No special reason to include this bread except it was so good looking and was made with rye and spelt flour and was still warm and crackly and disappeared very, very quickly.
My longtime friend, Jen, has gone big-time into fermentation. She’s making ginger beer. I gave her a Kombucha scoby that she is turning into super-fizzy kombucha experiments with cherries, limes, ginger, and oranges. So to satisfy her urge to learn sourdough she drove out from Cleveland for a weekend of baking and a jar full of starter. Above, we are holding our stack of barbecued flat breads that we used to smother in baba ganoush. We roasted the eggplants on the barbecue, which is a trick I learned in the Middle East. The charred skin sends a smoky caramelized flavor to the deflated pulp even after you peel it. (You can achieve the same result under a broiler and the strong heat will make the eggplant deflate in record time.) The baba ganoush was warm and creamy when we ate it and the lightly bubbled flat breads were still lightly coated in olive oil from their grilling.
This is my standard house gift when I’m invited for a meal and ask if I can bring a bread. This one is sourdough rye. I added some apple juice as an experiment and though the dough smelled like an autumn orchard, there was no hint of apple in the finished bread.
Last week, because classes have finally ended, grades are handed in, and all that remains is bureaucratic drivel, I found some room for a little baking creativity. I whipped up a dozen English Muffins augmented with some flax seed meal and raw sunflower seeds. The key to English Muffins is to first fry them on a cast iron skillet for as long as you can stand it without burning the bottom, flip it, repeat, and then bake.
(Click on photos to see full size.)
To prepare for our fermentation lab in Soil to Plate I made three jars of Meadville starter for the two groups of students that make sourdough bread. Other groups make yogurt, kimchi, sauerkraut, kombucha, and yeast bread.
Here are the students kneading.
And their loaves.
Every year around Christmas time, my wife’s brother Marty, flies from Los Angeles to Meadville to cook and bake. He makes main courses of goose with all the trimmings, breakfasts of blini and lox, sides too numerous to count, Danish peppernodder, and his grandmother’s melt-in-your-mouth caramels. I do my best to bake enough breads — this year I made seven different kinds of sourdough — to keep up. Here is my attempt to describe a week of enjoying life with one of the world’s great cooks. Click here.
I’d be remiss if I did not post pictures of my adventures in making ginger beer. In my first attempt to launch a ginger bug, I could not get yeast to grow. Turns out that all ginger you buy in the store that is not explicitly labeled organic has been irradiated and no amount of grated ginger in a jar full of water and sugar will start to bubble. The natural yeasts on its skin (think grape yeasts used to make wine by way of analogy) have all been killed.
My second attempt to make a bug (pictured to left) using the peel and core of organic ginger, succeeded admirably. When I used the bug to infect three quarts of boiled ginger, sugar, and water, I inadvertently omitted lemon juice. Ginger beer is supposed to ferment in just a day or two and when mine failed to make any bubbles, I let it go another two days. The ginger slime I made instead, even thinking about its mouthfeel now, three weeks after the fact, makes me a little queasy.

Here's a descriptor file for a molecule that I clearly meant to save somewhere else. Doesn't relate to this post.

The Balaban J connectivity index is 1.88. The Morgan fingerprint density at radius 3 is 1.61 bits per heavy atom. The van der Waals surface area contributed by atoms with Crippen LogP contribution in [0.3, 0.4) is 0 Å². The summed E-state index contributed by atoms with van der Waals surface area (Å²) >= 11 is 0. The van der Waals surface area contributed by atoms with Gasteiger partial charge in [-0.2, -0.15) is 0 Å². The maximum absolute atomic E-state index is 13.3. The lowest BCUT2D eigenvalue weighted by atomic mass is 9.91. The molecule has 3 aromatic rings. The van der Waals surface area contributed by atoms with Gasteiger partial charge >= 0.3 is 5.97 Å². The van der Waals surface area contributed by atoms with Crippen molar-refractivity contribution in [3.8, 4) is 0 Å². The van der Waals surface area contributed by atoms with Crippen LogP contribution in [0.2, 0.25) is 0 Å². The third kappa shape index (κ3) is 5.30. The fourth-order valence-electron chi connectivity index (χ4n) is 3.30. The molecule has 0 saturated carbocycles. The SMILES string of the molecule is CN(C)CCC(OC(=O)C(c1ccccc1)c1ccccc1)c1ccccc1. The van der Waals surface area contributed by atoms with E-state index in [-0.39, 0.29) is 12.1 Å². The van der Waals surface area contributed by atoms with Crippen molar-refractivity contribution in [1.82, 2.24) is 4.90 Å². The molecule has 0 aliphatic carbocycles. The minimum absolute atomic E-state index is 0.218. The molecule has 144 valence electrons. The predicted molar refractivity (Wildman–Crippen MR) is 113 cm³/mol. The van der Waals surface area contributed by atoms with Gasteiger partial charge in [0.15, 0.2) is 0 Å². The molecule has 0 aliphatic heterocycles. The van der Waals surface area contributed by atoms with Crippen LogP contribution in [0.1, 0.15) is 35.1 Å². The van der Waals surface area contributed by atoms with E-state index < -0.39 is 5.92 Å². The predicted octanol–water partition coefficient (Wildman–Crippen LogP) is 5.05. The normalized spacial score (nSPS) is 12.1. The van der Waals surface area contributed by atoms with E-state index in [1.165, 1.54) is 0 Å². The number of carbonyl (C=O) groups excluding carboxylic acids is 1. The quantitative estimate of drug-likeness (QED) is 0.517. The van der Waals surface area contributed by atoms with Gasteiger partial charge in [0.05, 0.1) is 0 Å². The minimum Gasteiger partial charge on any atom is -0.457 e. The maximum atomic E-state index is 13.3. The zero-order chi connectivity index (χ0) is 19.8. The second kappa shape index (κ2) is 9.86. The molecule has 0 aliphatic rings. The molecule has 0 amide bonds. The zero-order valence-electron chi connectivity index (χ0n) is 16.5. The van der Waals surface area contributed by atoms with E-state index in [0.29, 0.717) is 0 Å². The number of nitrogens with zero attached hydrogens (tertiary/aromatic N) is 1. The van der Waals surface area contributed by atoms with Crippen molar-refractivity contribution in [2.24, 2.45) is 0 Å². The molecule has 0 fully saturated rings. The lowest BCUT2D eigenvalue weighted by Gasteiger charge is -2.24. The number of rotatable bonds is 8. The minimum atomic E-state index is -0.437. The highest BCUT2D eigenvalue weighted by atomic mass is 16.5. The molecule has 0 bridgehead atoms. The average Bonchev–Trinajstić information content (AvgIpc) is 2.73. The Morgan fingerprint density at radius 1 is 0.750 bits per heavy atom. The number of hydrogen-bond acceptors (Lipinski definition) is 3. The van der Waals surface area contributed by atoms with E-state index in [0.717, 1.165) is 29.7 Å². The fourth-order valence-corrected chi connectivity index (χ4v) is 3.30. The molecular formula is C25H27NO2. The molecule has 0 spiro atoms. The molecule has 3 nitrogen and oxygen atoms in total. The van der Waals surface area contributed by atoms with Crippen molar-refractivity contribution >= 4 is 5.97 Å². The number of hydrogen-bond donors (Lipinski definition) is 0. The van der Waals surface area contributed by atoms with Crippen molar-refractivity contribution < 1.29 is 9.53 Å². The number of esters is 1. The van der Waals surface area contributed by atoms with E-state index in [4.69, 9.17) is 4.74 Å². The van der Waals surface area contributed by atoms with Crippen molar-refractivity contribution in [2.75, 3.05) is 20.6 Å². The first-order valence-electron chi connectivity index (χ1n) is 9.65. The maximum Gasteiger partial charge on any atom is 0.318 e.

On the third try, remembering the lemon juice this time and adding a quarter teaspoon of cream of tartar, I made ginger beer. It is supposed to be mildly alcoholic and effervescent, but I cannot honestly say that I achieved either. It was, however, quite yummy, slightly tickly, ginger lemonade.
In the foreground a sunflower boule made with King Arthur Special Bread flour. I stumbled across King Arthur Special Bread flour when I ran out of my standby white bread flour and the great thing is it really is Special. The couple of times I’ve used K.A. Special Bread flour, my breads have been lighter, risen more quickly and obediently, and tasted better. My order of a fifty pound bag should arrive at the Erie Whole Foods coop.
In the background are two trays of granola with grated organic carrots, ginger, pumpkin and sunflower seeds, peanuts, walnuts, flax, and, of course raisins and oats.
To celebrate the 10th Annual World Bread Day I baked a sourdough buckwheat boule. Buckwheat is hard to work with because it has no gluten, is very heavy, and tends to turn doughs a little blue. Since World Bread Day is hosted in Germany, it seemed fitting to bake a German style loaf. The upside to buckwheat is it gives bread a wild earthy taste.
If you go to the World Bread Day webpage in about a month you will see breads from all over the world with links to a global panoply of bread blogs. Or you could just go to the bakery and buy yourself a really good loaf.
This summer we grew wheat in the Allegheny College garden, then harvested, threshed, winnowed, milled, and baked. To see what happened, click HERE.
I forgot that for many years I only made bread in loaf pans, but now that Northwest Pennsylvania is enjoying its best tomato harvest in a decade I realized it was time to bake something light and sliceable. This one started with my Saudia Arabia starter and was supplemented with half a bottle of beer, half a cup of buttermilk, whole wheat and semolina.